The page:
Category Archives: Assessment Marketing

Site Case Study: Steve H. Lawton

Steve H. Lawton

While all of our clients are different, it’s not every day that you encounter a person like Steve H. Lawton. An executive at Dell, Steve had a snow skiing accident that nearly ended his life. He came out of that experience with a powerful perspective on living. His was a site we knew we had to build.


Alter Endeavors builds our sites to engage the visitor. Conversions and usability are at the top of our list. After that, however, the site is about the person or business; who they are and how they want to be perceived.

Steve was starting his branding from scratch. Aside from the cover for his book, the Steve H. Lawton brand had no look. Part of our process is having the designer interview our clients. We do this so the designer understands the vision and personality behind the site. As Steve and his designer—also Steve, funnily enough—talked, it was clear this site was going to be special. It was going to be capital-b Big on personality.


When we began our engagement, Steve’s book Head First: A Crash Course in Positivity was being finalized and on its way to the printer. With that in mind, it was important to identify the purpose of the site. Does it begin and end with the book? Or is the site about Steve H. Lawton beyond the book?

Steve wanted a platform to continue to share his message. His blog is front and center. Prominent newsletter signup forms and calls to action ensure those who want to hear from him can easily sign up to do so. An RSS feed signup is also offered.

Steve needed a stage for his speaking efforts. Steve’s speaking page is a study in how to do it right. Testimonies and client logos build credibility. Potential clients can see the topics he speaks on, and watch Steve in action in his videos. Steve’s bio and print-ready photos are there to be downloaded and included in programs and on event sites.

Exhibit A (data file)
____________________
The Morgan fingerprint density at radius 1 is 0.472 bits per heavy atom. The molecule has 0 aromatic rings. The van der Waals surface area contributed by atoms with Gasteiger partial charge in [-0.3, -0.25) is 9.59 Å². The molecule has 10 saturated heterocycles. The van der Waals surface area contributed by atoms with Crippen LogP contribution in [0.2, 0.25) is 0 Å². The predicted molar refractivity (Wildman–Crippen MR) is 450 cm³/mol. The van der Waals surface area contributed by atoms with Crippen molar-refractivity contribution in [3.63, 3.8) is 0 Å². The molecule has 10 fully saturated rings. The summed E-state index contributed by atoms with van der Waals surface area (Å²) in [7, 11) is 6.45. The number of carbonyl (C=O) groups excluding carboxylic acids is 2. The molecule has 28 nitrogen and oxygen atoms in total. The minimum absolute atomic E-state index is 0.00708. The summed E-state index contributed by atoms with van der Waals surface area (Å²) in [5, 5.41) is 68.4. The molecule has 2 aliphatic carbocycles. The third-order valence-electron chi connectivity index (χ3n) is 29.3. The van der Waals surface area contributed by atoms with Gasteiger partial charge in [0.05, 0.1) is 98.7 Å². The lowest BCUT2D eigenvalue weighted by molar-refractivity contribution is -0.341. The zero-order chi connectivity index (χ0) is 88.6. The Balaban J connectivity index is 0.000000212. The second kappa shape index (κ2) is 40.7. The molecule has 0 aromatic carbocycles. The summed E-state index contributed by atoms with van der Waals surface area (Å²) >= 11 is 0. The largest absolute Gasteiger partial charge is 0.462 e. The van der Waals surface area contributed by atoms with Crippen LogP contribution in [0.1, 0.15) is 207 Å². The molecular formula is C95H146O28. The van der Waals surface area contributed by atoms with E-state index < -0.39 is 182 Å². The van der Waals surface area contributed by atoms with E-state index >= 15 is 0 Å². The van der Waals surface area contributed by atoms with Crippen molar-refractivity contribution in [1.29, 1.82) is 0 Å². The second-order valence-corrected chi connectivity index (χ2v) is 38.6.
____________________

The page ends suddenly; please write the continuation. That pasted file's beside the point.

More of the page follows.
While the site is a solid platform for the book, it has a life after; accommodating all of Steve’s efforts and his mission moving forward.


The message of positivity carries an introspective aspect. To foster that interaction, we worked with Steve to put together a quiz that engages his visitors. The results of the quiz get them thinking about positivity in their lives, furthering the impetus to buy his book. (They can also sign up for his mailing list when they take the quiz; or not, it’s up to them.)


Building Steve’s site was not only a pleasure—he’s great to work with, we were sad to see him go—but also fed into Alter Endeavor’s mission of making this world a better place. Another one of our values is constructing sites that are unique in the marketplace. There’s no one like Steve. There’s no site quite like his either. (Just try and get that from one of those cookie-cutter templates we all see the ads for.*)

*Sorry. Couldn’t resist.

Catch Engine: Assessment Marketing and Building Brand Power

Assessment Marketing

Survey marketing has proven a very popular and effective brand building tool online for decades. Systems like Survey Monkey and Google Forms provide very polished and easy-to-use platforms by which anyone can create surveys to capture information. Typically, survey marketing focuses on data trends, gathering large numbers of responses for macro analysis and determining “big data” points of interest that occur when viewing large numbers of responses all in comparison with one another. This can be a very effective approach for brands to review these big data trends based on the questions they ask and then direct their operations, marketing, sales and other brand development efforts accordingly. Sure, a brand using survey marketing potentially captures some way to continue re-marketing to their survey takers, but there tends to be a massive, missed opportunity to assess and respond accordingly and immediately to every person who takes a survey. So, enter assessment marketing.

The Value Exchange